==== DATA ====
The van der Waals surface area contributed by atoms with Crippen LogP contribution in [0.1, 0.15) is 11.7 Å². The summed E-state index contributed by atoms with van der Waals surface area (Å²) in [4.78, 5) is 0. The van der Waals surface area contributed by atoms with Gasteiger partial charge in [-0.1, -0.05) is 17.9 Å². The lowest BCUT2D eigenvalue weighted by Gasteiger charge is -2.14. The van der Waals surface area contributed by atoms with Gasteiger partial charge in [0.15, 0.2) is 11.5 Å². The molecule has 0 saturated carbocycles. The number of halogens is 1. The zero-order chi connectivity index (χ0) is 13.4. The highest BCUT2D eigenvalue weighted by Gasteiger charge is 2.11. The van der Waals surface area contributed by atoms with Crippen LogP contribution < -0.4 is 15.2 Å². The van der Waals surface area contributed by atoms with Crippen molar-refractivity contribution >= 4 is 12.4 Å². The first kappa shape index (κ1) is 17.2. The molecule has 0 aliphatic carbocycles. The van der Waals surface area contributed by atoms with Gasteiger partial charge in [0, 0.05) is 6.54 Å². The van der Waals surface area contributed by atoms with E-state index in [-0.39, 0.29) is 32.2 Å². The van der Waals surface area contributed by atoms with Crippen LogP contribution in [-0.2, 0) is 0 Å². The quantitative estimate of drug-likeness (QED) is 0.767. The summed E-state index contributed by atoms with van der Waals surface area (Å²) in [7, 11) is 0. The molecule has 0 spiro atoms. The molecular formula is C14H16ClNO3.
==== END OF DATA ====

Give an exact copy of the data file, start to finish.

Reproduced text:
The van der Waals surface area contributed by atoms with Crippen LogP contribution in [0.1, 0.15) is 11.7 Å². The summed E-state index contributed by atoms with van der Waals surface area (Å²) in [4.78, 5) is 0. The van der Waals surface area contributed by atoms with Gasteiger partial charge in [-0.1, -0.05) is 17.9 Å². The lowest BCUT2D eigenvalue weighted by Gasteiger charge is -2.14. The van der Waals surface area contributed by atoms with Gasteiger partial charge in [0.15, 0.2) is 11.5 Å². The molecule has 0 saturated carbocycles. The number of halogens is 1. The zero-order chi connectivity index (χ0) is 13.4. The highest BCUT2D eigenvalue weighted by Gasteiger charge is 2.11. The van der Waals surface area contributed by atoms with Crippen LogP contribution < -0.4 is 15.2 Å². The van der Waals surface area contributed by atoms with Crippen molar-refractivity contribution >= 4 is 12.4 Å². The first kappa shape index (κ1) is 17.2. The molecule has 0 aliphatic carbocycles. The van der Waals surface area contributed by atoms with Gasteiger partial charge in [0, 0.05) is 6.54 Å². The van der Waals surface area contributed by atoms with E-state index in [-0.39, 0.29) is 32.2 Å². The van der Waals surface area contributed by atoms with Crippen LogP contribution in [-0.2, 0) is 0 Å². The quantitative estimate of drug-likeness (QED) is 0.767. The summed E-state index contributed by atoms with van der Waals surface area (Å²) in [7, 11) is 0. The molecule has 0 spiro atoms. The molecular formula is C14H16ClNO3.